Page last updated at 08:14 GMT, Sunday, 21 February 2010

Anti-retrovirals could halt Aids spread in five years

Anti-retroviral clinic in Kwa Zulu Natal, South Africa, 2008
South Africa has the world's highest incidence of HIV/Aids

Anti-retroviral treatments (ARVs) and universal testing could stop the spread of Aids in South Africa within five years, a top scientist says.

Dr Brian Williams says the cost of giving the drugs to almost six million HIV-positive patients in the country would be $2-3bn per year.

Only about 30% get the life-saving drugs, he said, but early detection and treatment would prevent transmission.

This, he said, should be complementary to the search for an Aids vaccine.

An effective vaccine, he said, was still a long way away.

Dr Williams, a leading figure in the field of HIV research, is based at the South African Centre for Epidemiological Modelling and Analysis (Sacema) in Stellenbosch.

Success story

Speaking at at the annual meeting of the American Association for the Advancement of Science (AAAS) in San Diego, he said 30 million people around the world were infected with HIV - with two million dying each year.

We could break the back of the epidemic
Dr Brian Williams, Sacema

"The tragedy is that the disease continues unabated. The only real success story is the development of these extremely effective drugs that keep people alive and reduce their viral load by up to 2,000 times. They become close to non-infectious.

"While the rapid scale-up in the provision of ART in the last five years has exceeded expectations, it has not reduced HIV-transmission and Aids-related TB because it has been given too late in the course of infection."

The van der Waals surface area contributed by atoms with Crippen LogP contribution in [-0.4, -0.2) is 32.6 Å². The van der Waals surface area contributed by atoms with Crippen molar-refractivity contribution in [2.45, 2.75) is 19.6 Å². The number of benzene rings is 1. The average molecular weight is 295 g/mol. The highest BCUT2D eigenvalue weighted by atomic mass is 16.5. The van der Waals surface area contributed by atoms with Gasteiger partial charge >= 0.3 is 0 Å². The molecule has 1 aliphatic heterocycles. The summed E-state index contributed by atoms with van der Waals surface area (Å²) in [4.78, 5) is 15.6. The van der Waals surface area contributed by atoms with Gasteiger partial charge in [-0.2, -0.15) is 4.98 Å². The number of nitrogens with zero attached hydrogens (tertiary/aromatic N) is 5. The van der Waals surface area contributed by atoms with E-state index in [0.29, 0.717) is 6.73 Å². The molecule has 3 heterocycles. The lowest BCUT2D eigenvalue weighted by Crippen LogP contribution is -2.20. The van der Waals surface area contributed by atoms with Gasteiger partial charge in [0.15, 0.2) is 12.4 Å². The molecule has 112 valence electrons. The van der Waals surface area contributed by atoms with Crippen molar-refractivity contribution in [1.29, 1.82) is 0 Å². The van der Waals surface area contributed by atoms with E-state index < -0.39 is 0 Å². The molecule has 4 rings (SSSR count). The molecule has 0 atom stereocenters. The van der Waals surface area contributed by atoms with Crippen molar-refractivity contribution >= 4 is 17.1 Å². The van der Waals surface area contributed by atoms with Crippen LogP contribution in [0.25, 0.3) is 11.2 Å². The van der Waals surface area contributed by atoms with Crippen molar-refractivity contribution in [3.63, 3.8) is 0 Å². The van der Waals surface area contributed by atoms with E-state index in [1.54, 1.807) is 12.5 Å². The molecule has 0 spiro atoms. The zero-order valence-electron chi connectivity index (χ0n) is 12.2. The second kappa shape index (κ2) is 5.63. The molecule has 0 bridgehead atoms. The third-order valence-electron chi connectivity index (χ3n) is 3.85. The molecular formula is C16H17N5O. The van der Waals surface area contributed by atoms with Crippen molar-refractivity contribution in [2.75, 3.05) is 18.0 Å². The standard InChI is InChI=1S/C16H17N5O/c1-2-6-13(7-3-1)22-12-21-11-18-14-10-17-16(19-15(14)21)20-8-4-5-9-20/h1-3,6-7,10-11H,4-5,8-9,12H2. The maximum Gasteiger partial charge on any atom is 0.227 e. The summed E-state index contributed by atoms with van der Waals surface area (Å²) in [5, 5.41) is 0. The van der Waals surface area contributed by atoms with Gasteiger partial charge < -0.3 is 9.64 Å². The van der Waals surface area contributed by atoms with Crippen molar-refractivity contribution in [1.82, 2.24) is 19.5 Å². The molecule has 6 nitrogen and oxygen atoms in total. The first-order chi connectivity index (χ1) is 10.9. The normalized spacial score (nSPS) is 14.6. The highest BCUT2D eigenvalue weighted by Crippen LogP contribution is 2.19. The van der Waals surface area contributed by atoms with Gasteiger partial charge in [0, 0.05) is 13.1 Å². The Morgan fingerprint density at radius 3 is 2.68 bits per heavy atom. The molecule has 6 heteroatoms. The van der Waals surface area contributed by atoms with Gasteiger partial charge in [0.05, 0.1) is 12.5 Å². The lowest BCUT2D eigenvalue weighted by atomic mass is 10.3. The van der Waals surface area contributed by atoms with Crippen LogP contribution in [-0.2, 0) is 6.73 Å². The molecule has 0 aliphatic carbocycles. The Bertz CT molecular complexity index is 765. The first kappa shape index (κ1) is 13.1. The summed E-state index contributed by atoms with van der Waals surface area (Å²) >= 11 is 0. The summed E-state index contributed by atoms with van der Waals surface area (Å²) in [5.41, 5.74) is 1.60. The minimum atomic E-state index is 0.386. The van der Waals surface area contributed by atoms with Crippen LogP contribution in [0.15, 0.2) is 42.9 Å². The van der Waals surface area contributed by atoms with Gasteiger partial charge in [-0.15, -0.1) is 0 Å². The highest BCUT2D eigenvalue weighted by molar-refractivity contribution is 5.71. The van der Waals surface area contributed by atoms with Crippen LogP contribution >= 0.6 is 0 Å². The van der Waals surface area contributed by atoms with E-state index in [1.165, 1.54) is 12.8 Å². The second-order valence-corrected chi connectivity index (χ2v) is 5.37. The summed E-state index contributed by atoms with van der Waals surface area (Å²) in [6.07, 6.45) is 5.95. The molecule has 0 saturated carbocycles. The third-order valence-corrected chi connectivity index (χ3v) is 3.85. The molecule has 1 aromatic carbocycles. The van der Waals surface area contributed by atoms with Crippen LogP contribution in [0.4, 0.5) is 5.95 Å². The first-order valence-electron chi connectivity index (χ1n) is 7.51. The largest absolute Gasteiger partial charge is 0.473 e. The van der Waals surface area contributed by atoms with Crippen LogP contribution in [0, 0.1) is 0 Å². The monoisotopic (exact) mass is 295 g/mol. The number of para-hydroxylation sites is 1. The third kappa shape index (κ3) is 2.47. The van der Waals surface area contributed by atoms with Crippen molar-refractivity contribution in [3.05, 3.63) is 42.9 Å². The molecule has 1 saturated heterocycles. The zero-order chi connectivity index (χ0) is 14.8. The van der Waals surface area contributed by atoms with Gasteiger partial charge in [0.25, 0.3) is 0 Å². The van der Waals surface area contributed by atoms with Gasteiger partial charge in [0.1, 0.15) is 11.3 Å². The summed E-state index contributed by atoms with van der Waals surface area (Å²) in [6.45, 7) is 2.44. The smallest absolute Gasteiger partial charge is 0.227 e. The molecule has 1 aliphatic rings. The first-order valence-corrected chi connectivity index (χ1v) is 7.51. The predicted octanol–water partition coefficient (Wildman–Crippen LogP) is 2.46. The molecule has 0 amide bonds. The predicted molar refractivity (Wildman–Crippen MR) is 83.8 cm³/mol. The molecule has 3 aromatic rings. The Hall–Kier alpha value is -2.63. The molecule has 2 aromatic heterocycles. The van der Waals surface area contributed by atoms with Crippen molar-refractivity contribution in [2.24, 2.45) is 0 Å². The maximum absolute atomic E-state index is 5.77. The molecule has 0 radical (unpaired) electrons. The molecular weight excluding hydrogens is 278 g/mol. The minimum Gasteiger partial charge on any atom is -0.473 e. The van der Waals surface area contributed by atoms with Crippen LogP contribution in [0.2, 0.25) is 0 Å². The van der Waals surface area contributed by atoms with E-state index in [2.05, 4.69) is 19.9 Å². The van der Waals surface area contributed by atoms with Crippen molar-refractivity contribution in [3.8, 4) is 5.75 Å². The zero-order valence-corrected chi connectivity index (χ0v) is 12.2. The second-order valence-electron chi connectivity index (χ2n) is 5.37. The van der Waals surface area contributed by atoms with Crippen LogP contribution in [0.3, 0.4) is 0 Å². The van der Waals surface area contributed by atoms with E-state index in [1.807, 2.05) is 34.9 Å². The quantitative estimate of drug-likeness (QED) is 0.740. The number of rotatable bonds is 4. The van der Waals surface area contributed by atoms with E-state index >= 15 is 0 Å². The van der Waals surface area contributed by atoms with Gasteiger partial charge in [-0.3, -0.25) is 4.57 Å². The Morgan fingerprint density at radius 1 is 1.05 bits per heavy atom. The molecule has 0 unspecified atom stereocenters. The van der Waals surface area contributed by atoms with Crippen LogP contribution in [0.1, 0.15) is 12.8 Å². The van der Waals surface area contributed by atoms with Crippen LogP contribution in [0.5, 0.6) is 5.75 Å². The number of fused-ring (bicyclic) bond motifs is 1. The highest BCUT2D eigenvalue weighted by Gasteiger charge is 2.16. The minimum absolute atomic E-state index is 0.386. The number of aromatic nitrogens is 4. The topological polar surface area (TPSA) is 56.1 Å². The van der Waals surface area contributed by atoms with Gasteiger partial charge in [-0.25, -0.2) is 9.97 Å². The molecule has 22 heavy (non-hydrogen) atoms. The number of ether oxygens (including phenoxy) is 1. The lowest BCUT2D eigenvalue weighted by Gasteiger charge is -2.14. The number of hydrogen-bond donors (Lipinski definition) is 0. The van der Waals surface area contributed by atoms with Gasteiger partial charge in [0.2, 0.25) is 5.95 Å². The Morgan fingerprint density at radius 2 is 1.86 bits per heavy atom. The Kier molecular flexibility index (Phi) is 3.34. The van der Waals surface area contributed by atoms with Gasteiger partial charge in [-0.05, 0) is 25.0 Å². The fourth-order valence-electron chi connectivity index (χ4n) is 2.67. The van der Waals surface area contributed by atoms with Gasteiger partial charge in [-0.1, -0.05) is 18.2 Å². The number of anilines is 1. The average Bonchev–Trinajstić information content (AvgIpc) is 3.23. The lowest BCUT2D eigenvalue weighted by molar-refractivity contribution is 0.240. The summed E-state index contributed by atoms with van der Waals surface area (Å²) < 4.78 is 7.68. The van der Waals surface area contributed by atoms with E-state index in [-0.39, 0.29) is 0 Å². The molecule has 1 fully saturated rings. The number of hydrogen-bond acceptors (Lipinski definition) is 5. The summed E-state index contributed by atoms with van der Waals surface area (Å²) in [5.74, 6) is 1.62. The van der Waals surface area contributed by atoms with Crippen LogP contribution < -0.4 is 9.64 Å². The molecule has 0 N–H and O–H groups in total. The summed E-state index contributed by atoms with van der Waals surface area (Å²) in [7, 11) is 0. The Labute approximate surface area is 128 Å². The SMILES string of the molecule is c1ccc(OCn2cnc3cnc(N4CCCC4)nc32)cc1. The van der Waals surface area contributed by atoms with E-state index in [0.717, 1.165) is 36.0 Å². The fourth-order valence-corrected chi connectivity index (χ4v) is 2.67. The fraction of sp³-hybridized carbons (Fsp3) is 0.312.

Dr Williams argued that by the time people started ART, they had infected "most of those that they would have infected anyway".

"We've been using drugs to save lives, but not stop the infection," he said.

"It's time to look beyond that."

He said that if clinical trials started now, all of the HIV positive people in South Africa could be on ARV treatment within five years.

Dr Williams said a few clinical trials were already beginning in the US, Canada and sub-Saharan Africa - and he hoped to have the answer "in one or two years".

Kenneth Mayer, professor of medicine at Brown University in the US state of Rhode Island, agreed that treating patients early with ARVs was a matter of "public health".

The US National Institute of Allergy and Infectious Diseases is planning a trial in New York and Washington - in districts that have an HIV positive population at a similar level to African epidemics.

"We need to get answers [from these trials] quickly. That will help us move forward," Dr Williams said.

"We could break the back of the epidemic. If we can do it, I'm confident it will work."

But Lisa Power, head of policy at the UK HIV charity the Terrence Higgins Trust, said: "We need to be clear; these proposals would very much slow the spread of HIV in areas with generalised epidemics such as sub-Saharan Africa, but they will not stop it by themselves.

"Alongside testing and treatment, education on safer sex and access to condoms remain crucial if we are to contain the epidemic."



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